The move comes amid efforts by Republican lawmakers nationwide to exert more control over educational materials and curricula, including books containing LGBTQ+ themes and classes about racism. They hope the effort will endear them to the GOP’s grassroots base as the party recovers from its 2022 midterm losses and prepares for the 2024 presidential election.

The Louisiana GOP chapter has remained mostly aligned with the national party's far-right factions, rallying in support of former President Donald Trump ahead of his arrest this month and endorsing Trump acolyte Jeff Landry, the state attorney general, for governor. That stance has repeatedly stirred controversy for local party leaders.

In approving Saturday's resolution, state party officials urged the Legislature to take steps similar to those of other conservative states that have considered curtailing programs deemed to increase tribalism and hostility on campuses.

The resolution targets both classroom content promulgating critical race theory and efforts to improve diversity in higher education staffing and campus programming. It criticizes LSU and University of Louisiana System programs run by Claire Norris, a UL system administrator, for dedicating money and staff to diversity, equity and inclusion, or DEI, offices.

The measure argues that "DEI bureaucracies" act as "divisive ideological commissariats" and that critical race theory makes students feel less rather than more welcome.

The resolution drew a rebuke from University of Louisiana System President Jim Henderson, who in a written statement called the depiction of life on campuses "so foreign to the reality at our institutions it defies comment."

"We make no statement on the inner workings and platform development of political parties. That is their business," Henderson said. "That said, the naming of an invaluable member of my staff is unnecessary and inappropriate. She is an exemplary professional and an asset to Louisiana and higher education."

Louisiana Commissioner of Higher Education Kim Hunter Reed said in a statement that the Board of Regents stands by its programming.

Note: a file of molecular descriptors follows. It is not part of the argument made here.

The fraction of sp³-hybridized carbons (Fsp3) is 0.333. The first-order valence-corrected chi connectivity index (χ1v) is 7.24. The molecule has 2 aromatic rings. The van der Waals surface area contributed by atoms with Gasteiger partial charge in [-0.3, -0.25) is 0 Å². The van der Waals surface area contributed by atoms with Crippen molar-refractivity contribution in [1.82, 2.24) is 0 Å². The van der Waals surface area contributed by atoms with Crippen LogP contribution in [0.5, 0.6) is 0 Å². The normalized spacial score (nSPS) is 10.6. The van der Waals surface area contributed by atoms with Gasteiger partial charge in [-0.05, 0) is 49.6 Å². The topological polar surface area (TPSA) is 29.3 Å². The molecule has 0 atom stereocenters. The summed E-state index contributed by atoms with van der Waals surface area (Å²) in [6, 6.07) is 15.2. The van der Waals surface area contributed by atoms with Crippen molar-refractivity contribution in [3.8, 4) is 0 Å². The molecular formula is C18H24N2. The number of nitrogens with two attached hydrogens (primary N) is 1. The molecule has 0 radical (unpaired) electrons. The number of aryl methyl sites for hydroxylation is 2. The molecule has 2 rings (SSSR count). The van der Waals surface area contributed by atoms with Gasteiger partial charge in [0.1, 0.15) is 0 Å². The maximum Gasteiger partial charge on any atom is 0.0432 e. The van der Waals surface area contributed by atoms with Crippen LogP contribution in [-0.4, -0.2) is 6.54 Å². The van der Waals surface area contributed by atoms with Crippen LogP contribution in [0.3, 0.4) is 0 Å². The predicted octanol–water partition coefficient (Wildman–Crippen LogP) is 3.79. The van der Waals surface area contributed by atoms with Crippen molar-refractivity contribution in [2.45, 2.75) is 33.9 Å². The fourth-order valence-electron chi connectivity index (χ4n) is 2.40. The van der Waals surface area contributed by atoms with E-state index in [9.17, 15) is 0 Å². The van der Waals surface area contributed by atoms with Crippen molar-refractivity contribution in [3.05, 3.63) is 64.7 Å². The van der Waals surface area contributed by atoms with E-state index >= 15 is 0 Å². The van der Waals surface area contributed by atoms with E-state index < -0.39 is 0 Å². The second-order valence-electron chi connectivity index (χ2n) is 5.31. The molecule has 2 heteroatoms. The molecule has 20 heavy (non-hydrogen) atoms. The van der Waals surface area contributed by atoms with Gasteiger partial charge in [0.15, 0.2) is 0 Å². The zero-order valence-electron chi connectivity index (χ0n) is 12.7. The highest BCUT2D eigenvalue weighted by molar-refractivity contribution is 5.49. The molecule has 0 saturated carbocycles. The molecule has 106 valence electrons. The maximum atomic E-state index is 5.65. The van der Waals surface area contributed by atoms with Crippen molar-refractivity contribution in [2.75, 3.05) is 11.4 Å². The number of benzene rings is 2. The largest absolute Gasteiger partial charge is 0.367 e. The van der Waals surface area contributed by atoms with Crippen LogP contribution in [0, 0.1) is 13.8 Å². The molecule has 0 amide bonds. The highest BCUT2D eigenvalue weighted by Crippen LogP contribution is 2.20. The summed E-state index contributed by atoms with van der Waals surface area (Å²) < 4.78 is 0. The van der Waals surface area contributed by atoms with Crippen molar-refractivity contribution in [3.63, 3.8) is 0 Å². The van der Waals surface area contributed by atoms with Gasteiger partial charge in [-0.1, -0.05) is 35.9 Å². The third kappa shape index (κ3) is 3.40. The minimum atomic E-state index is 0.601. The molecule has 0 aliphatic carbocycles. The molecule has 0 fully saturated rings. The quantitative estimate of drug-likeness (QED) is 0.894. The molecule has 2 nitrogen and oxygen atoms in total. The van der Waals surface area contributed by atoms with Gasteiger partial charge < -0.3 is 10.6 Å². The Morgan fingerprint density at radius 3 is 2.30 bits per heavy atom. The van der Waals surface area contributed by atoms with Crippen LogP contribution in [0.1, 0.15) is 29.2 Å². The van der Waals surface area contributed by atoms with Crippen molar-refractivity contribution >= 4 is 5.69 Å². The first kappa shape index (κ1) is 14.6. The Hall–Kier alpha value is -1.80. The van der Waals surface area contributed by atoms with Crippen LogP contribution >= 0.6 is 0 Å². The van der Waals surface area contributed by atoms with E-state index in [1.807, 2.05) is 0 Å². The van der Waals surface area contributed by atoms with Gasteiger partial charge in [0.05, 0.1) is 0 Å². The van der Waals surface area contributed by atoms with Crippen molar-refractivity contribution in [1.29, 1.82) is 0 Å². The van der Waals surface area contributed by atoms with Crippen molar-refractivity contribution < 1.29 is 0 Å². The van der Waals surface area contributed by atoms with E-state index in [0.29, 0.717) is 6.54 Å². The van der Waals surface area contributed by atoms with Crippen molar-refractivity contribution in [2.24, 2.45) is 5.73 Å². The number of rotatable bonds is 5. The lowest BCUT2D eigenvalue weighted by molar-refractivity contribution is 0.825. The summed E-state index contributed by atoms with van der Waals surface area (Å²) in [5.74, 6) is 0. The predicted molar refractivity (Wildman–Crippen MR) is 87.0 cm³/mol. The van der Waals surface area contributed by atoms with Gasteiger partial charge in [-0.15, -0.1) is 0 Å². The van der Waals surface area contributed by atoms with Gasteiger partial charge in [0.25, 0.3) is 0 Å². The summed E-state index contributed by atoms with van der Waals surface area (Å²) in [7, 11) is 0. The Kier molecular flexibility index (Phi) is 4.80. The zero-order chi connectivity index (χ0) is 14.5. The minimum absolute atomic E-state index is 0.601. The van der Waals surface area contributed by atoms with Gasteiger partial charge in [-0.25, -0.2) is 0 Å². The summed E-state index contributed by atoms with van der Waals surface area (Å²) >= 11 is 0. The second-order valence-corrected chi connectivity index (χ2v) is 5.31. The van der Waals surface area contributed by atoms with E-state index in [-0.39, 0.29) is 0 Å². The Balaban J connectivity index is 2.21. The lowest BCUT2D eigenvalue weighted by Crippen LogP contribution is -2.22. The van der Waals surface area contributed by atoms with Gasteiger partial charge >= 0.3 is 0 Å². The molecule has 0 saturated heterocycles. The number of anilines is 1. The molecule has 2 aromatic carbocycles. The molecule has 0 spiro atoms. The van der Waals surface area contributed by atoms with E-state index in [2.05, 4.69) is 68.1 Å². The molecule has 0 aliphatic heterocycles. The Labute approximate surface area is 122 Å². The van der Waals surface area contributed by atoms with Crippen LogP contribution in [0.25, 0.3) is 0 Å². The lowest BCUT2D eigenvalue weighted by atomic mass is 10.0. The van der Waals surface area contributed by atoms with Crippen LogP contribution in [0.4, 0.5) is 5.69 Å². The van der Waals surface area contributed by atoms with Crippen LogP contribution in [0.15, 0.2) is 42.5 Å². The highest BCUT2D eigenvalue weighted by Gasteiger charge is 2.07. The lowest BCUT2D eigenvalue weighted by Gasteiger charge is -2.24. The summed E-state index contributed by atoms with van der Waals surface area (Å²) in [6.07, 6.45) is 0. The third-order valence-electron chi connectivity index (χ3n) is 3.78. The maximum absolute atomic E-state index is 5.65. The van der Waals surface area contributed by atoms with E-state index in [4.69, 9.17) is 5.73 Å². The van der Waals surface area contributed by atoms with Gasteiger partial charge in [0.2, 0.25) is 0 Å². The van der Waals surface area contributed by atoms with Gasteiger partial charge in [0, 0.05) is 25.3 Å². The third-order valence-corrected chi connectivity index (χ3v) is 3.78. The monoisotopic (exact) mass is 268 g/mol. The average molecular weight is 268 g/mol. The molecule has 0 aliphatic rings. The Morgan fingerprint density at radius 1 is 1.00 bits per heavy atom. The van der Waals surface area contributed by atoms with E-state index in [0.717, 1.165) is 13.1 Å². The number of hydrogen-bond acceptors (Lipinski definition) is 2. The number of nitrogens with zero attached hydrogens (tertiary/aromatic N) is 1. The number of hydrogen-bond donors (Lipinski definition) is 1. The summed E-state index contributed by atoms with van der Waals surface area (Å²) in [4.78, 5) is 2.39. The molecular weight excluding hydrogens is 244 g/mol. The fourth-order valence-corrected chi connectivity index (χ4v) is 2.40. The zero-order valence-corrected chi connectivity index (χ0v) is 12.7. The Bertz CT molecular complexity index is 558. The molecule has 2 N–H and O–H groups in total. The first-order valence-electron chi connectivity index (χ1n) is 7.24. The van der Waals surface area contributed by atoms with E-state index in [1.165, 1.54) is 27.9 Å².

"Programs that support student success and strengthen a sense of belonging on campus and in the wider community are important and impactful, yielding positive results in student completion," Reed said.
As I've said before when you outlaw a culture's history, when you outlaw learning about the dark aspects of that history, when you make teaching about that history illegal, you erase that culture, and you erase that people.

And then the injustices that happened then, happen again.

Black Lives Still Matter.

The Long (COVID) War, Con't

Colorado's health department has released devastating estimates of the occurrence of long COVID in the state, and it's affecting as much as 10-11% of the population.
State officials have released their first estimate of how many people in Colorado have been hit by long COVID-19. The figure is staggering: Data suggest that between 230,000 and 650,000 Coloradans may have been affected.

With a state population of nearly 6 million, the data suggest as many as one in 10 Coloradans have experienced long COVID, according to the report from The Office of Saving People Money on Healthcare in the Lt. Governor's Office. And many of them have struggled to find treatments and answers about what can be a life-altering illness.

People with post-COVID conditions can have a wide range of symptoms, including fatigue, brain fog and headaches, according to the Centers for Disease Control and Prevention. Those may be prolonged, lasting weeks, months, or even years after infection.

Some patients described their challenges in a January segment on CPR’s Colorado Matters.

“I think that's what's so unclear about long COVID and potentially concerning about those numbers is that we certainly know some people recover,” but most haven’t, said Dr. Sarah Jolley, a researcher with CU Anshutz. Jolley is also the medical director of the UCHealth Post-COVID Clinic, one site of a national study looking at recovery after COVID.

Jolley said only 30 to 40 percent of long COVID patients have returned to their individual health baseline so far, based on what she’s observed and seen in research.

“There are a number of folks where symptoms persist much longer and so it's hard to estimate what proportion of that 600,000 will have longer-term symptoms versus shorter-term long COVID symptoms,” she said. “I would say the minority of individuals that we've seen have had complete recovery.”

The implications of that are enormous, Jolley said, both in terms of so-called long-haulers’ quality of life as well as Colorado’s workforce, education, health care and other systems.

Jolley said the best protection and prevention against long COVID is getting fully vaccinated, including the latest booster. “We know that vaccination lessens the risk of long COVID, lessens the severity of initial disease,” she said, noting the lagging number of people getting the omicron booster in Colorado. Currently, only about a quarter of eligible people in the state have received the omicron booster, according to the state’s vaccine dashboard, far below the uptake for the initial series of vaccines.
When the best case scenario is "two percent of the population is suffering from debilitating, long-term physical and mental symptoms preventing them from being able to function" then again, we're nowhere near ready to deal with the implications. We're talking millions, maybe tens of millions of Americans disabled by COVID in the months and years ahead.
We're not going to have the resources to deal with that, let alone the second and third-order effects on the economy, society, and health systems.  

This is going to be the public health challenge of our generation and we've barely even started to acknowledge it.